Crossroads Asia | Politics | Central Asia

New Election Dates and Challenges for Kyrgyzstan

The presidential elections are now set for January 10, while challenges have been filed over the cancellation of the December 20 parliamentary redo.

Catherine Putz
New Election Dates and Challenges for Kyrgyzstan
Credit: Kyrgyzstan Presidency Press Office

A few days after refusing to hear an appeal from the the Kyrgyz Central Election Commission (CEC), due to a technicality, the Kyrgyz Supreme Court’s Constitutional Chamber has agreed to hear a similar appeal, a combination of separate appeals filed by the Reforma Party and two citizens.

The new appeal, like the CEC’s earlier attempt, challenges the law adopted last month by the sitting parliament to cancel the CEC’s decision to scheduled the rerun of parliamentary elections for December 20. The bill — supported by 83 deputies — suspended two articles of the constitutional law on elections. It passed in three readings at once, a quick pace even amid Kyrgyzstan’s already hectic political scene. The same day, the parliament adopted a bill that lowered the national threshold which parties must meet to enter into parliament from 7 percent of total votes to 3 percent. The bill also lowered the mandatory deposit from 5 million Kyrgyz soms ($61,124) to 1 million Kyrgyz soms ($12,224) and abolished voting using the now notorious Form No. 2. 

It’s of little surprise that opposition parties, like Reforma, and the CEC are challenging the setting aside of constitutional norms. The lowering of the deposit and the threshold are broadly popular moves, while cancelling the CEC’s decision on a new election date smacks of political maneuvering.

Acting Kyrgyz President and current Prime Minister Sadyr Japarov signed the bills into law on October 22, the same day they flew through parliament. The parliament effectively kicked the do-over election into 2021, though the date remains unspecified.

On October 24, the CEC also named a date for early presidential elections: January 10.

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Japarov had earlier floated the idea of constitutional revisions — which would arguably necessitate a referendum — allowing him to run for the presidency. The current Kyrgyz Constitution forbids an acting or interim president from taking part in presidential elections. 

As chaotic as the last month has been, Kyrgyzstan has been in similar positions before. In 2010, after the overthrow of the Kumanbek Bakiyev regime, Roza Otunbayeva became interim president. At the time of the revolution she was a member of parliament in the Social Democratic Party (SDPK) faction and had been put forward by the opposition to be leader in April. She served as interim president from July 2010 to December 2011, a period predated by a constitutional referendum (June 2010) and which included new parliamentary elections (October 2010) and then presidential elections (October 2011).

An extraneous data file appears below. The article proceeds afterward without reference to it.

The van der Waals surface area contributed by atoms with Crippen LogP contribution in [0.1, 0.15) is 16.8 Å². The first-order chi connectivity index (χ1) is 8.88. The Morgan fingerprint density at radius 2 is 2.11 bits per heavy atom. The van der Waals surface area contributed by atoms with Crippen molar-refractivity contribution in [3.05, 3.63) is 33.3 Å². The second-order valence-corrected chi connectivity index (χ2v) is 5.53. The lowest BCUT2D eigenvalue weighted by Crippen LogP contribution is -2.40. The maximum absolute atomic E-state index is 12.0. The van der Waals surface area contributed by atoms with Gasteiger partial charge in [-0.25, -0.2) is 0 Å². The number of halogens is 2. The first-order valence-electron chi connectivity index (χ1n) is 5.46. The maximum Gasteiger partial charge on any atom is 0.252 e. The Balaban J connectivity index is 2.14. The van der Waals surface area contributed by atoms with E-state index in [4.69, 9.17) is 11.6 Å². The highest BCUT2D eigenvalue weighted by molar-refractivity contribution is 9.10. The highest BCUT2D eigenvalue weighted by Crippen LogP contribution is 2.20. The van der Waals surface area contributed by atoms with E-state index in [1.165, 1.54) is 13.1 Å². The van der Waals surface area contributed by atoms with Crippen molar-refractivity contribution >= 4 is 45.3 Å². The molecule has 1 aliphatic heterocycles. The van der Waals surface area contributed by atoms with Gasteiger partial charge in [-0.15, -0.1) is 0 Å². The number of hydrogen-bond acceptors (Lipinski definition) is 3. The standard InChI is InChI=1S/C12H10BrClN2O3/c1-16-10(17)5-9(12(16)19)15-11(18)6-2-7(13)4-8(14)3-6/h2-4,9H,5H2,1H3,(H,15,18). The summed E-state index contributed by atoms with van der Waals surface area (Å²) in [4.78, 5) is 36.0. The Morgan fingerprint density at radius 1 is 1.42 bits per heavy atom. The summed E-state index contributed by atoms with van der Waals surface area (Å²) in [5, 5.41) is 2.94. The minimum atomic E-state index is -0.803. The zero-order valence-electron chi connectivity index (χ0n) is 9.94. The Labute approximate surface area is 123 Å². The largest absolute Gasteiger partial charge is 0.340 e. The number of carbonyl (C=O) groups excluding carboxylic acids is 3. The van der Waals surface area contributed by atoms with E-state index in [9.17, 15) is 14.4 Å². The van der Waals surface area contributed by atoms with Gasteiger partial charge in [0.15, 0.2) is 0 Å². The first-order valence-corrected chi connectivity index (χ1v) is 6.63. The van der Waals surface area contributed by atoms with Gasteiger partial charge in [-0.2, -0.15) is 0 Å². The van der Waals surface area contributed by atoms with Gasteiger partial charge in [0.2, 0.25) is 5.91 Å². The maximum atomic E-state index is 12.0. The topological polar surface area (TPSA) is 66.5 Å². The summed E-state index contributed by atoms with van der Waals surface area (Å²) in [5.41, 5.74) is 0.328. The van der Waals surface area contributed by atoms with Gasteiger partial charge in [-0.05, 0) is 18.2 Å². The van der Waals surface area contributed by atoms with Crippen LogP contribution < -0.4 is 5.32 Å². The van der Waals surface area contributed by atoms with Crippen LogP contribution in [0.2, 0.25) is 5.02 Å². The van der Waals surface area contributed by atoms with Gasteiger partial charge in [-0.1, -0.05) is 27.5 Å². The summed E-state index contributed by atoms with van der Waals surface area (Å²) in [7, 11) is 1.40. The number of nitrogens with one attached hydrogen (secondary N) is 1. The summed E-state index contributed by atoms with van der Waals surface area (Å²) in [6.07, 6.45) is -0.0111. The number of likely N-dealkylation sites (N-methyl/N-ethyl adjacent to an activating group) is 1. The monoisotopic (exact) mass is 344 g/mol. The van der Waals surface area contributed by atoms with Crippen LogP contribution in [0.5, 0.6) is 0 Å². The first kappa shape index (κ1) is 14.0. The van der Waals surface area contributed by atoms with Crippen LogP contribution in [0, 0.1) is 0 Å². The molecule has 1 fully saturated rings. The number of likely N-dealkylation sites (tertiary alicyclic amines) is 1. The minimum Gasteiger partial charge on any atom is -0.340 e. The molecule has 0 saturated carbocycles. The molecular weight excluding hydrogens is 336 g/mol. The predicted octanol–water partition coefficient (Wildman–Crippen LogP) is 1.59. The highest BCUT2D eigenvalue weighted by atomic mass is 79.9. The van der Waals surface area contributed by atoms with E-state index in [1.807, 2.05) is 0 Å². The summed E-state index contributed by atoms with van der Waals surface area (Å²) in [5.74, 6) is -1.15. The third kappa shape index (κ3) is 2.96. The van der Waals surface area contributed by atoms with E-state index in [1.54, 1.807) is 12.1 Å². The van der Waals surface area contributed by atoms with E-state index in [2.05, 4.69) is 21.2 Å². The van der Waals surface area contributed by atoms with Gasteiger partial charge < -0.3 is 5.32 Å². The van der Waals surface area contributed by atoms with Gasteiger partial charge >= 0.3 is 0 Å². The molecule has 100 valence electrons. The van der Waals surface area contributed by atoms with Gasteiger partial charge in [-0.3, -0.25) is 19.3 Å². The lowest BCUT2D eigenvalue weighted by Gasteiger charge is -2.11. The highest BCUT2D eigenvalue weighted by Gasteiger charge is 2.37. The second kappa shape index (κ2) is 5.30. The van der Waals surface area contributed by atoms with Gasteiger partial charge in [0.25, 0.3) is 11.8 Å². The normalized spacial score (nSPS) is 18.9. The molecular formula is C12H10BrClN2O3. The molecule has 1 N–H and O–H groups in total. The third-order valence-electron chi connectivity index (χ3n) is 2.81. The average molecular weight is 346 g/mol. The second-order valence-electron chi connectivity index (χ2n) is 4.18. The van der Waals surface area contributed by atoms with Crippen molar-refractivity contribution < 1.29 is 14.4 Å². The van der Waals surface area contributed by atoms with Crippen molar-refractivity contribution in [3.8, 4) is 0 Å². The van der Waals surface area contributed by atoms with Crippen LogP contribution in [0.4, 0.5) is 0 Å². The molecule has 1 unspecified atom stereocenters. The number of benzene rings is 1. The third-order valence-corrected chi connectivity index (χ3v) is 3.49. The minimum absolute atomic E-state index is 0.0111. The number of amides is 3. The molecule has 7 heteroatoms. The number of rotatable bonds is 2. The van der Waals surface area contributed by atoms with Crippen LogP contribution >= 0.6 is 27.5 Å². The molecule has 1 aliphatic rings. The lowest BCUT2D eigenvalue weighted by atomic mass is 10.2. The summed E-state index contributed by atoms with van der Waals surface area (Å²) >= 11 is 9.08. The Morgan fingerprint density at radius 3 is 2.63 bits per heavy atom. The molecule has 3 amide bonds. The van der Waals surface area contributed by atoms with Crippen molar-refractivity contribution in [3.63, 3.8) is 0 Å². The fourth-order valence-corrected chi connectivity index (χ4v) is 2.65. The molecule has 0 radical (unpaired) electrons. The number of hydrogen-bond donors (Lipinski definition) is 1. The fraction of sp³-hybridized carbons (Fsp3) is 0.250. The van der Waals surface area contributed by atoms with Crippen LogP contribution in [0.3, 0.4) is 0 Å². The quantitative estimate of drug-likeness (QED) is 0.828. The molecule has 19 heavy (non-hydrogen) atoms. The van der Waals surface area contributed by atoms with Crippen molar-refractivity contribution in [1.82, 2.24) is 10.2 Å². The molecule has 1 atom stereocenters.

This time around the timeline may not be so drawn out. And whereas Otunbayeva and the victorious opposition tinkered with the constitution to take power away from the president, Japarov seems to have other ideas.

Japarov in late October declared his intention to run for the presidency by stepping down from the acting presidency in December.

“A presidential election will take place on January 10. I will step down in early December and take part in the poll. I will participate in the race as an ordinary citizen. If I win, then I will be president, if not I will remain an ordinary citizen,” Japarov said. In the meantime, he’s acting president and taking advantage of the limelight that provides. For example, Japarov is in Batken region today, meeting with officials, activists, and people.

If the Supreme Court’s Constitutional Chamber finds merit in the Reforma petition, the parliamentary re-election could be on again for December. The date for the presidential election has not yet been challenged. Meanwhile, presumptive candidates are positioning themselves for the run. In addition to Japarov, Bektur Asanov — a former MP, governor of Jalal-Abad, and ambassador — announced his intention to run. Asanov, who had been jailed in April 2017 on charges of planning to seize power, was released in February 2019. The leader of the Butun Kyrgyzstan party, Adakhan Madumarov, has also stated his intention to run, along with author Arstan Alai, economist Kuban Choroyev, and Nazarbek Nyshanov, an activist.  There’s also talk that Omurbek Babanov — who lost in the 2017 election to Sooronbay Jeenbekov and consistently ranks among Kyrgyzstan’s most trusted politicians — will run, but no firm commitment yet.

In 2017, two months before the presidential election, a staggering 59 people — 11 nominated by parties and 48 individuals — had filed to run.